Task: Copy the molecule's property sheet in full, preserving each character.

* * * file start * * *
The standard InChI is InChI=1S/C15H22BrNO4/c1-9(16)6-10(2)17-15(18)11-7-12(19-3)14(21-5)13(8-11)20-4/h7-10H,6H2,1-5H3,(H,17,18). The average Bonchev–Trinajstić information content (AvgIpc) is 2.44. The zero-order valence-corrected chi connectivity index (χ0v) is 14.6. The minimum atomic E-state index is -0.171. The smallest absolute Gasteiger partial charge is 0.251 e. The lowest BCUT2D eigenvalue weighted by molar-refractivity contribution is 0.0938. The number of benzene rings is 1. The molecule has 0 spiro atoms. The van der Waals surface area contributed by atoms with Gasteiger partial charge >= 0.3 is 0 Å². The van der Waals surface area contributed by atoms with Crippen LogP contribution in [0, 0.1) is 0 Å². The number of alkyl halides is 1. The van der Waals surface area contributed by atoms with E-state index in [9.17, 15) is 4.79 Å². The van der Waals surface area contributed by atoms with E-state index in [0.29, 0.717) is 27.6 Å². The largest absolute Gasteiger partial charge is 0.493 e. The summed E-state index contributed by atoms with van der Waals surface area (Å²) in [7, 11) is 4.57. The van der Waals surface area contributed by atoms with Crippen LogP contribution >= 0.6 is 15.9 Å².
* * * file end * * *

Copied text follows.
The standard InChI is InChI=1S/C15H22BrNO4/c1-9(16)6-10(2)17-15(18)11-7-12(19-3)14(21-5)13(8-11)20-4/h7-10H,6H2,1-5H3,(H,17,18). The average Bonchev–Trinajstić information content (AvgIpc) is 2.44. The zero-order valence-corrected chi connectivity index (χ0v) is 14.6. The minimum atomic E-state index is -0.171. The smallest absolute Gasteiger partial charge is 0.251 e. The lowest BCUT2D eigenvalue weighted by molar-refractivity contribution is 0.0938. The number of benzene rings is 1. The molecule has 0 spiro atoms. The van der Waals surface area contributed by atoms with Gasteiger partial charge >= 0.3 is 0 Å². The van der Waals surface area contributed by atoms with Crippen LogP contribution in [0, 0.1) is 0 Å². The number of alkyl halides is 1. The van der Waals surface area contributed by atoms with E-state index in [9.17, 15) is 4.79 Å². The van der Waals surface area contributed by atoms with E-state index in [0.29, 0.717) is 27.6 Å². The largest absolute Gasteiger partial charge is 0.493 e. The summed E-state index contributed by atoms with van der Waals surface area (Å²) in [7, 11) is 4.57. The van der Waals surface area contributed by atoms with Crippen LogP contribution >= 0.6 is 15.9 Å².